IM Andrew Kayonde is known for his high levels of concentration when he is on the chess board. His bent head is usually transfixed to the chess board through out the game.
His whole behavior is bent at achieving one goal, which is “winning the game”.
One thing about concentration is that, it does not start on the chess board during the tournament, it starts from the preparations, the sacrifices, the attention to details. Actually, it is impossible to concentrate if you do not have goals. To concentrate well, your goals must be broken down into smaller objectives, and start executing them one by one, until you attain the ultimate goal.
You need to eliminate other activities, issues, thoughts, in order to concentrate.
If you want to achieve something in life, you have to be brave enough to eliminate activities or friendships that are not in tandem with what you want to achieve. Much as they are enjoyable, some friendships and activities will only deter you from achieving your dream goals.
Concentration also means sacrifice of ones time, sleep etc.
The Bible says, occasionally, Jesus Christ would withdraw from the crowd in order to concentrate on his prayer. He knew the sorts of distractions hanging all around him.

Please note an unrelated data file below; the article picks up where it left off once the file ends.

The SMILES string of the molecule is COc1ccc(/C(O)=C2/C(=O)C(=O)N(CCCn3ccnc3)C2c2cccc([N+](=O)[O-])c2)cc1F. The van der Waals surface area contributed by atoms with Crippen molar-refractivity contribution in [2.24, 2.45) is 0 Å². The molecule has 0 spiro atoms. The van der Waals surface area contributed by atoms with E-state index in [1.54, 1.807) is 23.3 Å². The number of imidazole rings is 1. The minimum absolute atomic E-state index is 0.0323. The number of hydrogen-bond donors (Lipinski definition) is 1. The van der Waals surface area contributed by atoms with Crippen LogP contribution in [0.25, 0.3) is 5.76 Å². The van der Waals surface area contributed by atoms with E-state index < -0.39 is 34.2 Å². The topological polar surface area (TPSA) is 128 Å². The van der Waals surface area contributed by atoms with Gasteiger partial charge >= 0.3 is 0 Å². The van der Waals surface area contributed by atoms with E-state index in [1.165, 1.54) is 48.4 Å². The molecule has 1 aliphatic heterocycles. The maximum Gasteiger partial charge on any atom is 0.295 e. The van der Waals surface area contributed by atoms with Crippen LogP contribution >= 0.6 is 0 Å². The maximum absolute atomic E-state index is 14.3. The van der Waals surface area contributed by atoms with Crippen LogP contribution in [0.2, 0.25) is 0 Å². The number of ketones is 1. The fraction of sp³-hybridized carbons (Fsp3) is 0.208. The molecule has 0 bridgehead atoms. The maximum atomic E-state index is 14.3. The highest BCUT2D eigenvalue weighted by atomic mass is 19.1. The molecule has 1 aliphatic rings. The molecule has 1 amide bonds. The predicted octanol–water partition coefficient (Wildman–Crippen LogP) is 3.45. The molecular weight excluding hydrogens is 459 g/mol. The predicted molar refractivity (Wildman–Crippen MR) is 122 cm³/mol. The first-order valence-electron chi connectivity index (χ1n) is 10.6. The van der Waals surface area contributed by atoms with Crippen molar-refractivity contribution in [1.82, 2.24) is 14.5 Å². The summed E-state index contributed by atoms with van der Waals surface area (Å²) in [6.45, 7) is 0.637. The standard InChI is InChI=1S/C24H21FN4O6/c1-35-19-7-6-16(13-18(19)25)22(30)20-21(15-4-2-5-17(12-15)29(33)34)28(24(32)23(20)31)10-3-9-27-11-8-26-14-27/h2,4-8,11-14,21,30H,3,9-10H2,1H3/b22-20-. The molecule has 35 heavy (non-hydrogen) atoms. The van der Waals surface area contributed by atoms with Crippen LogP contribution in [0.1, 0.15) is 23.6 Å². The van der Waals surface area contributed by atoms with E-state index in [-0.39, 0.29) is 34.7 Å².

So, when you see IM Andrew Kayonde and other top players concentrate as they are playing their games in a tournament, their concentration started way back in the preparations, and what they are doing on the chess board is a manifestation of a concentration culture they have cultivated.
Garry Kasparov said: “Chess is my profession, and a minute away from your profession is a ruin to your profession”. This tells us how dedicated he was to the mental sport.
Sometimes it is even better to go on a quiet time with yourself at a solitary place, and solve your life puzzles one by one, than to stick around for all to keep seeing you around every time. It adds respect and integrity whenever you get back to that location with bigger and better ideas and innovations.